Yet ’tis all of it borrowed—mere second-hand roar;
And he vastly prefers his own little bow-wows
To the loftiest war-note the lion can pour.

The predictive part of this has been falsified. Original or not, Byron. has lived down Southey, Hunt, Landor, Browning, Tennyson. Not only among English readers, but in Germany, his reputation still far surpasses any English poet’s except Shakespeare and Milton. Neither can it be questioned that his most heterodox poems have the greatest influence and the best. Schoolgirls weep over the death of “Medora.” Statesmen dog-ear, and philosophers pencil mark, “Don Juan.” A complete history of Byronism is neither easy to arrive at nor necessary for our purposes. There can be no question that the philosophic interest of Byron’s poems is in their Anarchistic spirit—in the defiance of authority and convention which breathes through every line; the idealism which identifies all the phenomena of nature with the passions of the human soul; the self-reliance which having reached the frontiers of pessimism by condemning everything instituted recovers hope in prophesying liberty. And this revolutionary temper does not stop at democracy, but goes the entire length.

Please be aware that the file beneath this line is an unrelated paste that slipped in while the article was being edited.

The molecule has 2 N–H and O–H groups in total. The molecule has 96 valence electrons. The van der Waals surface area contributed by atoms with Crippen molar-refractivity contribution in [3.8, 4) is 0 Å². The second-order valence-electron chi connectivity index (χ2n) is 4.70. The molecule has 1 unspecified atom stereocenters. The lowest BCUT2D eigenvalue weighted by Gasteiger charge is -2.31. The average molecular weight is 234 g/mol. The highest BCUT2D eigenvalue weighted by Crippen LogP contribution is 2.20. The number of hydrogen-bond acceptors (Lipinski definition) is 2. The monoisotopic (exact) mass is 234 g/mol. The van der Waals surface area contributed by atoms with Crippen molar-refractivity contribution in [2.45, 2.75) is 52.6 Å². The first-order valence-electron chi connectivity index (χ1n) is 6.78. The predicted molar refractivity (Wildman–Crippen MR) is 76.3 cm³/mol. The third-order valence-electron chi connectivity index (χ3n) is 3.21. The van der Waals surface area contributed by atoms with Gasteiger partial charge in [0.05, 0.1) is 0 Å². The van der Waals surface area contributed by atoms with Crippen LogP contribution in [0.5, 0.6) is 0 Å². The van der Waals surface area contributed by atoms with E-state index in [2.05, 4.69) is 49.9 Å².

I’d have mankind be free
As much from mobs as kings—from you as me.